draft-ietf-mmusic-rtsp-nat-01.txt   draft-ietf-mmusic-rtsp-nat-02.txt 
Network Working Group Magnus Westerlund Network Working Group Magnus Westerlund
INTERNET-DRAFT Ericsson INTERNET-DRAFT Ericsson
Category: Standards Track Thomas Zeng Category: Standards Track Thomas Zeng
Expires: December 2003 PacketVideo Expires: August 2004 PacketVideo Network Solutions
June 30, 2003 Feb 16, 2004
How to Enable Real-Time Streaming Protocol (RTSP) traverse Network How to Enable Real-Time Streaming Protocol (RTSP) traverse Network
Address Translators (NAT) and interact with Firewalls. Address Translators (NAT) and interact with Firewalls.
<draft-ietf-mmusic-rtsp-nat-01.txt> <draft-ietf-mmusic-rtsp-nat-02.txt>
Status of this memo Status of this memo
This document is an Internet-Draft and is in full conformance with This document is an Internet-Draft and is in full conformance with
all provisions of Section 10 of RFC2026. all provisions of Section 10 of RFC2026.
Internet-Drafts are working documents of the Internet Engineering Internet-Drafts are working documents of the Internet Engineering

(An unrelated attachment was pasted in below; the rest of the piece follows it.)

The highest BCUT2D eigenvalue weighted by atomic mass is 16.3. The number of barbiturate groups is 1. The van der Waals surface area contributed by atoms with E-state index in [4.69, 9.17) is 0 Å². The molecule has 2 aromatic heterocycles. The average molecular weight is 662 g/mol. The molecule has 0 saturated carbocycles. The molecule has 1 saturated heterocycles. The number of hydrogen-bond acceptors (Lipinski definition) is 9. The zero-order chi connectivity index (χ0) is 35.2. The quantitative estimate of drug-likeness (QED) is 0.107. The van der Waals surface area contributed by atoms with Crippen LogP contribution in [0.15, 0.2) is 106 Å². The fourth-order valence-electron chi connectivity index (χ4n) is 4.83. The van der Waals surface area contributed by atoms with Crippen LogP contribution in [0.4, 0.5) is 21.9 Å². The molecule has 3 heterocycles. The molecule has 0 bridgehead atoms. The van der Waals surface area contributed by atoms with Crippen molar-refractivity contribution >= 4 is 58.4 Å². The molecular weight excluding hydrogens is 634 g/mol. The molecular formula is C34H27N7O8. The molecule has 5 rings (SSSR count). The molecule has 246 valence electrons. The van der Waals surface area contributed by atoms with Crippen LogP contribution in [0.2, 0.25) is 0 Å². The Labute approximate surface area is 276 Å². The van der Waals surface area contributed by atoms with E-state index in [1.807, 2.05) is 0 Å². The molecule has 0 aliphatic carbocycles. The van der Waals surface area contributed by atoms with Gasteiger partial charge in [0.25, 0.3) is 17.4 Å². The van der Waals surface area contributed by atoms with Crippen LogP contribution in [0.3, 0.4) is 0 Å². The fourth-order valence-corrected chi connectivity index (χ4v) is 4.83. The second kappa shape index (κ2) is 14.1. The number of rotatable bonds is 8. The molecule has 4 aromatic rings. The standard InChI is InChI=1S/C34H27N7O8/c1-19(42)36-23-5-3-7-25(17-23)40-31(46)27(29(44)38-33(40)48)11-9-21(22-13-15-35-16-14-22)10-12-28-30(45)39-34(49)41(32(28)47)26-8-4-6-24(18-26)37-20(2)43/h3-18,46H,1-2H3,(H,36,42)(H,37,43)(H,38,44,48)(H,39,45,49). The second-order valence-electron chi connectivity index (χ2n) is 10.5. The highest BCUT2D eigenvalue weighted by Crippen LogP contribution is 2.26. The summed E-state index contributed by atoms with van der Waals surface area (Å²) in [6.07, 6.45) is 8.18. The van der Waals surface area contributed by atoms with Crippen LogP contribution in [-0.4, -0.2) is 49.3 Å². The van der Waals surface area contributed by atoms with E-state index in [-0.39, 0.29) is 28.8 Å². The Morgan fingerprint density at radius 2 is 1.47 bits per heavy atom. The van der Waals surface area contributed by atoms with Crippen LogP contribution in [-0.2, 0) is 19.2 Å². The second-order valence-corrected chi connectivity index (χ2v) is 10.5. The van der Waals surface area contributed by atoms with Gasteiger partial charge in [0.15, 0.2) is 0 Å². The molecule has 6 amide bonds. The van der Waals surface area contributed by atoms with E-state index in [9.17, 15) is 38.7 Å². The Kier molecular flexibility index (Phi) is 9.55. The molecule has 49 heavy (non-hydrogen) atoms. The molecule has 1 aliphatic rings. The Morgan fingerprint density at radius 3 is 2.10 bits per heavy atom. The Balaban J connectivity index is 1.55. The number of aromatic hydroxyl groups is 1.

Task Force (IETF), its areas, and its working groups. Note that other Task Force (IETF), its areas, and its working groups. Note that other
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skipping to change at page 1, line 38 skipping to change at page 1, line 38
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The list of Internet-Draft Shadow Directories can be accessed at The list of Internet-Draft Shadow Directories can be accessed at
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This document is an individual submission to the IETF. Comments This document is an individual submission to the IETF. Comments
should be directed to the authors. should be directed to the authors.
Copyright Notice Copyright Notice
Copyright (C) The Internet Society (2003). All Rights Reserved. Copyright (C) The Internet Society (2004). All Rights Reserved.